Regency Era Fashion Chit-Chat - December 1818 La Belle Assemblee
General Observations on Fashions and Dress
The stagnation that prevailed for several weeks in the motley regions of Fashion's extensive empire, showed that we were, in a great measure, prepared for an event which was almost to be desired by the friends of the Royal sufferer, as a sure relief from the anguish she endured, and the certain conviction that virtue meets its reward in heaven, and which reflection makes us submit with resignation to its unerring will.
Fashion is the power which is generally arrayed in the varied robe of Iris, and to whom is consecrated -
-----"the dimpled smiles,
"Such as glow on Hebe's cheek."
Health and youth light their torches at her fane, and the solemn pomp of woe suits not with her varied votaries. Yet, as is presaging this dire event, never, even in the ancient courts of Spain and Portugal, was black so prevalent as it has been for this last fortnight, both for the evening costume and for the promenade. Black satin and black velvet spensers have become almost universal among the higher classes for the morning walk.
Among the bonnets, on the present mournful occasion, we have been favoured with the sight of one made by Mrs. Bell for a lady of high rank: it is of transparent black crape, very large, and ornamented at the edge by a full cheveaux de-frize trimming: a superb cluster of the blossom called honesty, is laid in a kind of studied negligence between the crown and the brim; emblematic of the honest grief of a British bosom for the consort of him they still revere; while they bless for ever the generous heir apparent who, possessed of all the dear affections of nature, has shewn such unremitting and dutiful attention to his late venerable mother. A black velvet college cap, with a plume of cypress feathers, is in high favour; and a large black satin bonnet for mornig walks, trimmed with folds of crape, is much in requisition.
A new Scottish toque is much worn for paying morning visits, or for friendly dinner partes; it is composed of crape and black satin, with laurel leaves affixed on the left side, of the same materials. A dress cornette is, however, more prevalent on the above occasions. It is formed of white crape, and ornamented in front with a full half wreath of black crape flowers: the crown terminates loosely behind, and is formed of black crape: there is a taste and fancy in this head-dress which confer high honour on the invention of Mrs. Bell. An evening toque of black velvet, trimmed with rows of jet, dividing the crown from the head-piece, is also another specimen of her unrivalled powers in the article of taste.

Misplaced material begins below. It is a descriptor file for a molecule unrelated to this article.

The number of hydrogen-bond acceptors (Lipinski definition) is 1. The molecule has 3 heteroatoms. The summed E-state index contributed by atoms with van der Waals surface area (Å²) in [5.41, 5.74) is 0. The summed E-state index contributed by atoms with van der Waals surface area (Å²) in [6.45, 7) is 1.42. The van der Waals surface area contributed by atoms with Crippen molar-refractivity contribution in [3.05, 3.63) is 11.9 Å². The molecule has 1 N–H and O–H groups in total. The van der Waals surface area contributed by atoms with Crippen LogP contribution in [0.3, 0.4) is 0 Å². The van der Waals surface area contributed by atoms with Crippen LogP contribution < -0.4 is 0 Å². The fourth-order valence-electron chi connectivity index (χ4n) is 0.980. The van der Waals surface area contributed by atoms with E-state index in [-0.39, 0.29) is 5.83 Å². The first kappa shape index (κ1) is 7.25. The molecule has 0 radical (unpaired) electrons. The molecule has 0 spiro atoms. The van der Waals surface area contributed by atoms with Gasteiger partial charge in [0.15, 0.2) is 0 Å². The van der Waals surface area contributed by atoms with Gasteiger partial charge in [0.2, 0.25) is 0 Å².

The bonnets are still worn very large; cypress feathers are more worn than we expected. Opera cloaks of dark grey, lined with black, are in favour at present for the general mourning, but we prophecy that they will become too common to be adopted by the higher classes, by whom they are seldom worn, except at entering the Theatres, or in the early spring and late autumnal season, in an open carriage.
N.B. Our Cabinet of Taste is unavoidably closed at present: every European court will, no doubt, adopt the "sable garb of woe" for Britain's virtuous Queen.
Court and General Mourning
The following orders of the Lord Chamberlain and the Deputy Earl Marshal, respecting the Court and General Mourning, were published in a Supplement to the London Gazette of Tuesday the 17th of November: --
"Lord Chamberlain's Office, Nov. 19.
"Orders for the Court's going into mourning on Sunday next, the 22nd inst. for her late Majesty the Queen, of blessed Memory, viz.
"The ladies to wear black bombazines, plain muslin or long lawn lines, crape hoods, chamois shoes and gloves, and crape fans.
"Undress - Dark Norwich crape.
"The gentlemen to wear black cloth, without buttons on the sleeves and pockets, plain muslin or long lawn cravats and weepers, chamois shoes and gloves, crape hatbands, and black swords and buckles.
"Undress - Dark grey frocks."
The Deputy Earl Marshal's Order for a General Mourning.
"Herald's College, Nov. 19.
"In pursuance of the commands of his Royal Highness the Prince Regent, acting in the name and on the behalf of his Majesty, these are to give public notice, that upon the present melancholy occasion of the death of her late Majesty, of blessed memory, all persons do put themselves into deep mourning.
Deputy Earl Marshal."